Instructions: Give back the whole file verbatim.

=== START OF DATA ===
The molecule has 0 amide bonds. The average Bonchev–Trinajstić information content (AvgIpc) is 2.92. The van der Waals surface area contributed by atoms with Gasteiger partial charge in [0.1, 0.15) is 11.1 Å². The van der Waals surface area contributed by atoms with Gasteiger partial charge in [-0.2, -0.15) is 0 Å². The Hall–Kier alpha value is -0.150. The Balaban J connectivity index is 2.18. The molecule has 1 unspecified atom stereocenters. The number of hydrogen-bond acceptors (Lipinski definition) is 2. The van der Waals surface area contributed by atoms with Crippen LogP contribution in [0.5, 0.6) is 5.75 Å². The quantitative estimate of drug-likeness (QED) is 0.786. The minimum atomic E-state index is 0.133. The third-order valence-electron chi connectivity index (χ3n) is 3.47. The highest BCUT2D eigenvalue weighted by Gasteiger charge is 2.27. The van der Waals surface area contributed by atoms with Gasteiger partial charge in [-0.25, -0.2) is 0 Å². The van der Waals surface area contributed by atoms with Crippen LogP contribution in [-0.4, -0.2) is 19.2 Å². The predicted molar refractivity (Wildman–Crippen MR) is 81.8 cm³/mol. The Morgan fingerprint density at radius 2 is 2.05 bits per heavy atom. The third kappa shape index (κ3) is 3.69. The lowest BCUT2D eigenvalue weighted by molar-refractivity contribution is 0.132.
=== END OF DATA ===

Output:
The molecule has 0 amide bonds. The average Bonchev–Trinajstić information content (AvgIpc) is 2.92. The van der Waals surface area contributed by atoms with Gasteiger partial charge in [0.1, 0.15) is 11.1 Å². The van der Waals surface area contributed by atoms with Gasteiger partial charge in [-0.2, -0.15) is 0 Å². The Hall–Kier alpha value is -0.150. The Balaban J connectivity index is 2.18. The molecule has 1 unspecified atom stereocenters. The number of hydrogen-bond acceptors (Lipinski definition) is 2. The van der Waals surface area contributed by atoms with Crippen LogP contribution in [0.5, 0.6) is 5.75 Å². The quantitative estimate of drug-likeness (QED) is 0.786. The minimum atomic E-state index is 0.133. The third-order valence-electron chi connectivity index (χ3n) is 3.47. The highest BCUT2D eigenvalue weighted by Gasteiger charge is 2.27. The van der Waals surface area contributed by atoms with Gasteiger partial charge in [-0.25, -0.2) is 0 Å². The van der Waals surface area contributed by atoms with Crippen LogP contribution in [-0.4, -0.2) is 19.2 Å². The predicted molar refractivity (Wildman–Crippen MR) is 81.8 cm³/mol. The Morgan fingerprint density at radius 2 is 2.05 bits per heavy atom. The third kappa shape index (κ3) is 3.69. The lowest BCUT2D eigenvalue weighted by molar-refractivity contribution is 0.132.